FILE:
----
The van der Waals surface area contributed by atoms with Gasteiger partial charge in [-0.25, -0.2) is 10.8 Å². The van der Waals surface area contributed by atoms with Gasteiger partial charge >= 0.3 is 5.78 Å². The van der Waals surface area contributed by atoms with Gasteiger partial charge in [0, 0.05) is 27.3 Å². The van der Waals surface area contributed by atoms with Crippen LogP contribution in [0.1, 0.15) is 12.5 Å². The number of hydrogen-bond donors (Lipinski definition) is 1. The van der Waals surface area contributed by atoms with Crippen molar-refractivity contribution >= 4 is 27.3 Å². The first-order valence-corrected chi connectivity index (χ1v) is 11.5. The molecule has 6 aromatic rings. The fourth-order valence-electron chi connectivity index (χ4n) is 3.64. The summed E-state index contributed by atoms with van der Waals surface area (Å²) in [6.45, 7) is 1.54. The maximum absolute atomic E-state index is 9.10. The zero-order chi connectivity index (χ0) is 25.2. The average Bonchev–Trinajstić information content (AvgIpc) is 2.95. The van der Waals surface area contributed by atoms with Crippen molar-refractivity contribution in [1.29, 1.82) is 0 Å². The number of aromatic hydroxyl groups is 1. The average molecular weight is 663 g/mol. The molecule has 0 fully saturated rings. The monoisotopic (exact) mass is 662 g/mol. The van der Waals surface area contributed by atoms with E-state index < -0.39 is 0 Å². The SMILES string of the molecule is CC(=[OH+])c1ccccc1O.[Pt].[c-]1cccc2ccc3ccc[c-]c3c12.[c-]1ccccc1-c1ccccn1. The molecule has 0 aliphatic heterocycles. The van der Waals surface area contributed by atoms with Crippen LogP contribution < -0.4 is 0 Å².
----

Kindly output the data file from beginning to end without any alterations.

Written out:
The van der Waals surface area contributed by atoms with Gasteiger partial charge in [-0.25, -0.2) is 10.8 Å². The van der Waals surface area contributed by atoms with Gasteiger partial charge >= 0.3 is 5.78 Å². The van der Waals surface area contributed by atoms with Gasteiger partial charge in [0, 0.05) is 27.3 Å². The van der Waals surface area contributed by atoms with Crippen LogP contribution in [0.1, 0.15) is 12.5 Å². The number of hydrogen-bond donors (Lipinski definition) is 1. The van der Waals surface area contributed by atoms with Crippen molar-refractivity contribution >= 4 is 27.3 Å². The first-order valence-corrected chi connectivity index (χ1v) is 11.5. The molecule has 6 aromatic rings. The fourth-order valence-electron chi connectivity index (χ4n) is 3.64. The summed E-state index contributed by atoms with van der Waals surface area (Å²) in [6.45, 7) is 1.54. The maximum absolute atomic E-state index is 9.10. The zero-order chi connectivity index (χ0) is 25.2. The average Bonchev–Trinajstić information content (AvgIpc) is 2.95. The van der Waals surface area contributed by atoms with Crippen molar-refractivity contribution in [1.29, 1.82) is 0 Å². The number of aromatic hydroxyl groups is 1. The average molecular weight is 663 g/mol. The molecule has 0 fully saturated rings. The monoisotopic (exact) mass is 662 g/mol. The van der Waals surface area contributed by atoms with E-state index < -0.39 is 0 Å². The SMILES string of the molecule is CC(=[OH+])c1ccccc1O.[Pt].[c-]1cccc2ccc3ccc[c-]c3c12.[c-]1ccccc1-c1ccccn1. The molecule has 0 aliphatic heterocycles. The van der Waals surface area contributed by atoms with Crippen LogP contribution < -0.4 is 0 Å².